In deep waters

William Skidelsky finds that we underestimate the culinary attractions of the octopus

Octopuses, as the work of the American horror writer H P Lovecraft demonstrates (see the books section of last week's NS), have long been objects of fear. Known to early seafarers as "devil fish", these singular creatures have more recently been viewed as a sort of template for what an alien might look like. What with their tentacles, suction cups and unusual method of locomotion, it is not hard to see why. In real life, octopuses are solitary and highly intelligent animals which, among other abilities, can change colour in order to bamboozle predators. Another commonly noted skill is their Houdini-like powers: one often hears of octopuses in restaurant kitchens carrying out nocturnal raids on the tanks of their crustacean neighbours, leaving a trail of shell as the only incriminating evidence.

If in our imaginations we tend to inflate the powers of the octopus, our tendency is to underestimate its attractions when it comes to eating its flesh. Many people's sole exposure to octopus will have been as an element of those rubbery, vinegary seafood concoctions that are sometimes served as antipasti at Italian restaurants. Subjecting so multifaceted a beast to such a dreary fate is, I think, tantamount to a betrayal. Culinarily speaking, octopuses are highly adaptable. They can be eaten hot or cold; they can be cooked for a long time or not at all; they can be served on their own or as part of a stew, a risotto or a pasta dish.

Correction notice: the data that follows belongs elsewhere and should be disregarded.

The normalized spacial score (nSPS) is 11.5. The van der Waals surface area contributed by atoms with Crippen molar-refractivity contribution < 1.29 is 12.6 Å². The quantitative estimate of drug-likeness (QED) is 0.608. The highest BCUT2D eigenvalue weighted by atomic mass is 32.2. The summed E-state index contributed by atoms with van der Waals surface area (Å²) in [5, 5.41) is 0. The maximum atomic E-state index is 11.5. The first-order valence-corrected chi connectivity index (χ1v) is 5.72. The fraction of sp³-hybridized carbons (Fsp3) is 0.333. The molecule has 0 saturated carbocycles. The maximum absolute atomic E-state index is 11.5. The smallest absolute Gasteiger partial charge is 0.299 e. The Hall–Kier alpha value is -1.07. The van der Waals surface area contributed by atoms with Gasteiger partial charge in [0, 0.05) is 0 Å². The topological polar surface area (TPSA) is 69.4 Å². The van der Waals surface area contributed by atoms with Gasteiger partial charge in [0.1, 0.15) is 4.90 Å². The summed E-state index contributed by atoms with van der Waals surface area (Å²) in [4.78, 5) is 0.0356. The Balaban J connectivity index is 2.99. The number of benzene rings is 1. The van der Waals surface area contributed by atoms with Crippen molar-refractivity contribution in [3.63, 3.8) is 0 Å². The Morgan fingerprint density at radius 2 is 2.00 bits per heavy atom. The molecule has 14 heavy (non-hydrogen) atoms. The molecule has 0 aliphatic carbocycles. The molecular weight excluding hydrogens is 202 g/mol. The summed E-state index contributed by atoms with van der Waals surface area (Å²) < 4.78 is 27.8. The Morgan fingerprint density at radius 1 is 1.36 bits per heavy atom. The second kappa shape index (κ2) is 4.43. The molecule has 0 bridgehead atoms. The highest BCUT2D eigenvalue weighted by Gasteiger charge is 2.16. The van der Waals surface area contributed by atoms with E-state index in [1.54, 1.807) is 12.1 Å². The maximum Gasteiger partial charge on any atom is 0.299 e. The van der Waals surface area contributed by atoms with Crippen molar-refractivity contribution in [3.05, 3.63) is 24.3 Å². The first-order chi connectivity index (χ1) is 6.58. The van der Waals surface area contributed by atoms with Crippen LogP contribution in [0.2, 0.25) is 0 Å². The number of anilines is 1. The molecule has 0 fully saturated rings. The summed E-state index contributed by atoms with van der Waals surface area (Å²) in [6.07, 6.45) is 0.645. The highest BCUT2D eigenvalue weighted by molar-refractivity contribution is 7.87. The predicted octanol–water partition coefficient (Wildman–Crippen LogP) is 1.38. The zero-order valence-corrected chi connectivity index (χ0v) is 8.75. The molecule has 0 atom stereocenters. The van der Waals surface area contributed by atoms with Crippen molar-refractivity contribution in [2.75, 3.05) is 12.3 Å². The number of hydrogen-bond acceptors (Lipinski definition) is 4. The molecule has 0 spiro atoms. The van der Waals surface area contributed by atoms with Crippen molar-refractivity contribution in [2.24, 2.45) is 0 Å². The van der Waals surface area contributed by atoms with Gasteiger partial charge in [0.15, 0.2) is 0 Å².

Octopuses are not often found in British supermarkets, but any decent fishmonger will stock them. I enjoy watching them being disentangled from the ice, their tentacles trailing as they are transported across the shop. Check that they have been cleaned and that their "innards" - which is to say, their beaks and other extraneous head portions - have been removed (this will almost always be the case).

When it comes to cooking octopus, the conventional wisdom states that the meat must first be tenderised, in order to stop it feeling rubbery. There are various methods of doing this: bashing the octopus against a rock; dipping it three times in boiling water; adding cork to the cooking liquid; covering it in salt. In my experience, however, such measures are unnecessary. I simply chop up my octopus and cook it. The results have always been good.

As with its cephalopod cousin the squid, octopus follows a basic rule: it must be cooked either very quickly or very slowly. I generally prefer slow cooking, because it seems to produce the most meltingly tender results. The octopus's gelatinous skin - which melts when it is cooked for a long time - makes it ideally suited to rich, strongly flavoured stews. I cook it rather as I do oxtail, pairing it with red wine, onion, tomato, herbs and a touch of chilli. This I braise in the oven for at least an hour, and serve with either rice or pasta. It is a fitting tribute to this noble, misunderstood creature of the deep.

This article first appeared in the 21 August 2006 issue of the New Statesman, Al-Qaeda: Britain in its sights